All of this stirs a memory, six weeks in France, one summer, eons ago. I studied in Amiens (World War I buffs will know this name well), a quaint town in the north, complete with canals and a grand cathedral (of course). After my studies were over, I headed south, to Paris, Bordeaux, Angouleme, Avignon, and Saintes Maries de la Mer. It was the first time I had ever been completely alone, and while this was fine the majority of the time, so busy with learning and exploring and eagerly filling my head with all things French, there were lonesome pockets. The hubster was thousands of miles away, and the void, of our enlaced hands and eager voices describing the essential and mundane details of our separate days, positively wrecked me at times.

But, like much of life, there are moments that enfeeble our dark hours with glorious beams of light. Mine came as surprises, like the man at breakfast in my tiny hotel in Angouleme. We exchanged pleasantries in swift French, and he was utterly shocked to learn that I was an American. “Except for Jodie Foster (on whom he had a serious crush) they do not speak good French. Your parents are from France? Your grandmere?” I assured him that my parentage was wholly American and positively beamed at relaying that my accent and vocabulaire were no coincidence but the product of diligence and a bit of love.

Another surprise came early in my voyage, when out walking in Amiens, I stumbled upon a concert at the Cathedral. I sat near the back on a wobbly folding chair, not expecting much. Then the music began, with the sound of string instruments performing fantastic acrobatics one moment and soulful pirouettes the next. Coupled with the dazzling summer light, the soft hues of stained glass, it was wholly transcendent, with me embodying every vibrant and luminous molecule in the space.

Then there were the cherries, the first of the season. I spied them from a distance, walking through an open air market. Cherries of my happiness, favorite fruit in the world! Salvation and balm in one, I bought a bag, one whole kilo (two pounds, three ounces just in case you don’t know), and ate them in one sitting. I have no memory of being too full or wishing I hadn’t, only the distinct pleasure of doing exactly what I wanted when I wanted and enjoying every minute. In hearty celebration, the very next day, I did it again.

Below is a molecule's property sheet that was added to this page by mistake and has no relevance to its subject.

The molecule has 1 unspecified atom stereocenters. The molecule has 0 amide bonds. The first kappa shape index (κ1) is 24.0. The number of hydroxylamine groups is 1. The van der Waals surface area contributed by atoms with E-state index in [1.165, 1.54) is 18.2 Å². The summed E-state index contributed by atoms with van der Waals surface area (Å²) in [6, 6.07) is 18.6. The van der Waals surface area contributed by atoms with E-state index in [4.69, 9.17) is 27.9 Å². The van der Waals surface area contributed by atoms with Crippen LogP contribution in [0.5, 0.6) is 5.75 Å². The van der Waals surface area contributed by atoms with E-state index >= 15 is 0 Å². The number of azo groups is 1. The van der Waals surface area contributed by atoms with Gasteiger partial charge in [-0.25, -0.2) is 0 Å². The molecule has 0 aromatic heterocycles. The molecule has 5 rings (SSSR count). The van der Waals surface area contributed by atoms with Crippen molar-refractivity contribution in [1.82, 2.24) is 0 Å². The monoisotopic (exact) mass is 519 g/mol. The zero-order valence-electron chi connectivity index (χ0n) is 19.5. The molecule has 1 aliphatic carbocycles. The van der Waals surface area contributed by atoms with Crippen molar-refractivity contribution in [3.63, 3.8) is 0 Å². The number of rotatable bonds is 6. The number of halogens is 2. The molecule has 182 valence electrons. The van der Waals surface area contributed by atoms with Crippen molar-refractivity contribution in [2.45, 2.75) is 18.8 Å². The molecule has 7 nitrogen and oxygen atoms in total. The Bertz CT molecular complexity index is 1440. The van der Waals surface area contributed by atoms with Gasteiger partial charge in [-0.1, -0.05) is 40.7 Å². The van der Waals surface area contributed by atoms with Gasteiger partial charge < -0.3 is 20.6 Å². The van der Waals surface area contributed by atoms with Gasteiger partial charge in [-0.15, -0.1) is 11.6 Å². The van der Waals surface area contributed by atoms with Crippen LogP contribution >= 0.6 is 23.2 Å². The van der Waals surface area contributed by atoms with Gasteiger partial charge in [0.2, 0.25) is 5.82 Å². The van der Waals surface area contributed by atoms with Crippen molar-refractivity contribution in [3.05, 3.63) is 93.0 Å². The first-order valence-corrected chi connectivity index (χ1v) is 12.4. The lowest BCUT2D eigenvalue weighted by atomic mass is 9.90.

Good morning! A quick hello to share our strawberry bounty with you. We planted a patch last year and boy howdy are we reaping the rewards. Each morning for the past two or three weeks (not sure, it’s a strawberry haze!) we pick a big handful like this. Super sweet and delicious!

I was a little worried that we would have more competition from our wild visitors, with near-ripe berries disappearing in the midnight hours early on. Apparently there are quite enough for us all now, with so many ripening at once.

Which reminds me, the opossum visited in broad daylight the other day. We saw her scrounging for fallen birdseed under the feeder and went outside to see. By the time we got there, she had hidden in the strawberry patch, and as she came out fiercely hissed at me, which was a surprise. Normally, we chat a minute before she saunters off. Then the hubster spied the reason, she had a baby clinging to her back! It was a wonder to witness that bit of adorableness. I gave her some space, and she darted for the shed, making funny noises to coax the baby into her pouch; because, as we discovered, opossums are marsupials. To think we probably wouldn’t have learned that had we not planted strawberries! Gosh, I really do love nature.